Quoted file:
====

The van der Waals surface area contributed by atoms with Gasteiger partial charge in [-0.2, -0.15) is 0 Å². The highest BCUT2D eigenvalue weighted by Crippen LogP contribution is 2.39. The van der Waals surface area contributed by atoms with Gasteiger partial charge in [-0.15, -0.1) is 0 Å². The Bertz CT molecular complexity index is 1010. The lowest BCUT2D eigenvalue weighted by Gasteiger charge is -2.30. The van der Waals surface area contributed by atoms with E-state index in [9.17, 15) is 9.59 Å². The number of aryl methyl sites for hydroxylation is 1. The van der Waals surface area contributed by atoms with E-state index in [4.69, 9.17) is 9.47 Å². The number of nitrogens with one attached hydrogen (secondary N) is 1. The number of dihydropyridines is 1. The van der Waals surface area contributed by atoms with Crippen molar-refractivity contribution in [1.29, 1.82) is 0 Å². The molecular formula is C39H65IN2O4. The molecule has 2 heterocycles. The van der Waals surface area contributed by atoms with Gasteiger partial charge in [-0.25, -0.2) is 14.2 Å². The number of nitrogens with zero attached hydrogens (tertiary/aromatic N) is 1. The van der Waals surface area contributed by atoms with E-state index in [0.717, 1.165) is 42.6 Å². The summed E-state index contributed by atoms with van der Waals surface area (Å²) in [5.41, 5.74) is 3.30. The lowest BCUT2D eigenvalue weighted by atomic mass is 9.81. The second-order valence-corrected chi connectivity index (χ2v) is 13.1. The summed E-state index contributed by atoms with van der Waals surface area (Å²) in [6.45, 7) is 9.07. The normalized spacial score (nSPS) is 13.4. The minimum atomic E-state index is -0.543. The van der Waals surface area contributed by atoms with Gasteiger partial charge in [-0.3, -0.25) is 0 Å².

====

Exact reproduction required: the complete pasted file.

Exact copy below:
The van der Waals surface area contributed by atoms with Gasteiger partial charge in [-0.2, -0.15) is 0 Å². The highest BCUT2D eigenvalue weighted by Crippen LogP contribution is 2.39. The van der Waals surface area contributed by atoms with Gasteiger partial charge in [-0.15, -0.1) is 0 Å². The Bertz CT molecular complexity index is 1010. The lowest BCUT2D eigenvalue weighted by Gasteiger charge is -2.30. The van der Waals surface area contributed by atoms with E-state index in [9.17, 15) is 9.59 Å². The number of aryl methyl sites for hydroxylation is 1. The van der Waals surface area contributed by atoms with E-state index in [4.69, 9.17) is 9.47 Å². The number of nitrogens with one attached hydrogen (secondary N) is 1. The number of dihydropyridines is 1. The van der Waals surface area contributed by atoms with Crippen molar-refractivity contribution in [1.29, 1.82) is 0 Å². The molecular formula is C39H65IN2O4. The molecule has 2 heterocycles. The van der Waals surface area contributed by atoms with Gasteiger partial charge in [-0.25, -0.2) is 14.2 Å². The number of nitrogens with zero attached hydrogens (tertiary/aromatic N) is 1. The van der Waals surface area contributed by atoms with E-state index in [0.717, 1.165) is 42.6 Å². The summed E-state index contributed by atoms with van der Waals surface area (Å²) in [5.41, 5.74) is 3.30. The lowest BCUT2D eigenvalue weighted by atomic mass is 9.81. The second-order valence-corrected chi connectivity index (χ2v) is 13.1. The summed E-state index contributed by atoms with van der Waals surface area (Å²) in [6.45, 7) is 9.07. The normalized spacial score (nSPS) is 13.4. The minimum atomic E-state index is -0.543. The van der Waals surface area contributed by atoms with Gasteiger partial charge in [-0.3, -0.25) is 0 Å².